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Author Topic: Safety in numbers  (Read 1572 times)

woomen

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Safety in numbers
« on: April 13, 2010, 02:36:31 PM »
As many of you know, times are tough for newly minted attorneys and laid off attorneys.  With unemployment at a 20-year high, and in the midst of a recession, there are many who are very discouraged at what the job market has to offer, but still have hope for the future.  After all, we all did put ourselves through three years in law school, invested thousands of dollars of debt and many hours studying for the bar to reach our goal of becoming a licensed attorney.  

But the reality is that we have mounting debt, families, and other financial obligations weighing down on our shoulders without many prospects for jobs.  We have done everything humanely possible to find a job -- e.g. networking, job postings, career services, recruiters, all with little or no luck.  Simply put, many of us (myself included) sometimes feel completely lost.

Just curious, for those in NYC, is there an existing group of people that meet to talk about their experiences looking for stable, permanent legal employment?  If not, would anyone be interested in something like this?  I feel like that a group like this would help empower each other to continue pressing forward despite our lack of success; not to make each other more depressed than we already are.  I also feel that actually hearing other people going through the same thing and finding solutions together would be mutually beneficial to all; there is safety in numbers.  Any thoughts?

Thane Messinger

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Re: Safety in numbers
« Reply #1 on: May 11, 2010, 01:43:01 AM »
If it helps, I graduated in a prior severe recession, and there is life at the end of the tunnel.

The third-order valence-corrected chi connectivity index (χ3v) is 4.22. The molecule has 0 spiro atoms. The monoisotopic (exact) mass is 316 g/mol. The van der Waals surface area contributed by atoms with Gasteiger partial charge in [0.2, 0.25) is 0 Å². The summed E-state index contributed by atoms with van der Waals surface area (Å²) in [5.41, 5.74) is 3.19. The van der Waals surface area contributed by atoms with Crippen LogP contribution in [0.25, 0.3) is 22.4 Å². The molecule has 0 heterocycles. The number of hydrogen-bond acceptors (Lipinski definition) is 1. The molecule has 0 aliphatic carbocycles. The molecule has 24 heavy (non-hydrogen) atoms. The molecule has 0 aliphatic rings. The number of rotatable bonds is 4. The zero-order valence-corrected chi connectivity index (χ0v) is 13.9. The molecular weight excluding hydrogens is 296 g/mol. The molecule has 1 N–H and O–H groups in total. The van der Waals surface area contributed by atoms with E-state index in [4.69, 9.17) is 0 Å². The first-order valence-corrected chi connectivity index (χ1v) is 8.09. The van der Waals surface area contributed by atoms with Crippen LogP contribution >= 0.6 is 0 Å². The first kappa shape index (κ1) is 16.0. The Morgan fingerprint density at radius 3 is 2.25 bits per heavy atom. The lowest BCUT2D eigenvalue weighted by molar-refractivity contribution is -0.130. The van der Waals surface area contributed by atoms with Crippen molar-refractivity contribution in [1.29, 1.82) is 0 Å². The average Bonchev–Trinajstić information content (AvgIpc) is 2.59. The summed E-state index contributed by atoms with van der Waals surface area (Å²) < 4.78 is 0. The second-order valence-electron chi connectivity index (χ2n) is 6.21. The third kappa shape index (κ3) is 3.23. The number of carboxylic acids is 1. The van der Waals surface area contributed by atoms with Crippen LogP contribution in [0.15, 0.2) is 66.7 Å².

Different people work through these frustrations and desperations differently, but it might well be good to keep in touch with others from your class, or meet new graduates facing the same troubles.  One aspect of this that might cause even greater harm is that we don't often want to admit just how difficult this is--and how badly affected we are.

On the positive side, for all I encourage you to search out unusual opportunties, whether in smaller firms, out-of-the-way agencies, or in administrative work that is close to your desires and for which you might get some mileage out of your legal credential.

I'll recommend a few books that can help, both in practical terms and in getting back into a positive frame of reference.  The first is likely to cause a reaction, but the reason I'm including it is that the skills needed to land a job at the top are very much the same skills to land a job anywhere else, inside the law or elsewhere.  This is The Insider's Guide to Getting a Big Firm Job.  There are strategies for scrounging interviews quite apart from the unreal world of OCI.  And there are key skills to doing well in the actual interview.

Once you've landed a job--even if it's temporary, contract, appointment, or unpaid--this is the time to shine.  This is where raw caring and dedication can make up for pedigree and economics.  Read Jagged Rocks of Wisdom--The Memo.  You'll be miles ahead.  This is from Morten Lund, author of the first book in that series...creatively enough, just Jagged Rocks of Wisdom.

I hope these bring back some of that mojo, and to all, best of luck,

Thane.

cooleylawstudent

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Re: Safety in numbers
« Reply #2 on: May 11, 2010, 09:02:28 PM »
Speaking of "safety in numbers" since lawschool is on a curve, couldnt smaller class (I've seen them as small as half a dozen for electives) just group up and agree to all to do it at the same level to all ace it?

Thane Messinger

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Re: Safety in numbers
« Reply #3 on: May 12, 2010, 03:15:08 AM »
Speaking of "safety in numbers" since lawschool is on a curve, couldnt smaller class (I've seen them as small as half a dozen for electives) just group up and agree to all to do it at the same level to all ace it?

The curve is usually applied to first-year courses and larger elective courses, and not to smaller courses, seminars, and clinics.  That written, there are restrictions on professors, so there's not a whole lot of room for bunching. (Or conspiracies for that matter, although it was a good try.  = :  )

PS:  And work at the "same level" would give Bs (or worse), even in seminars.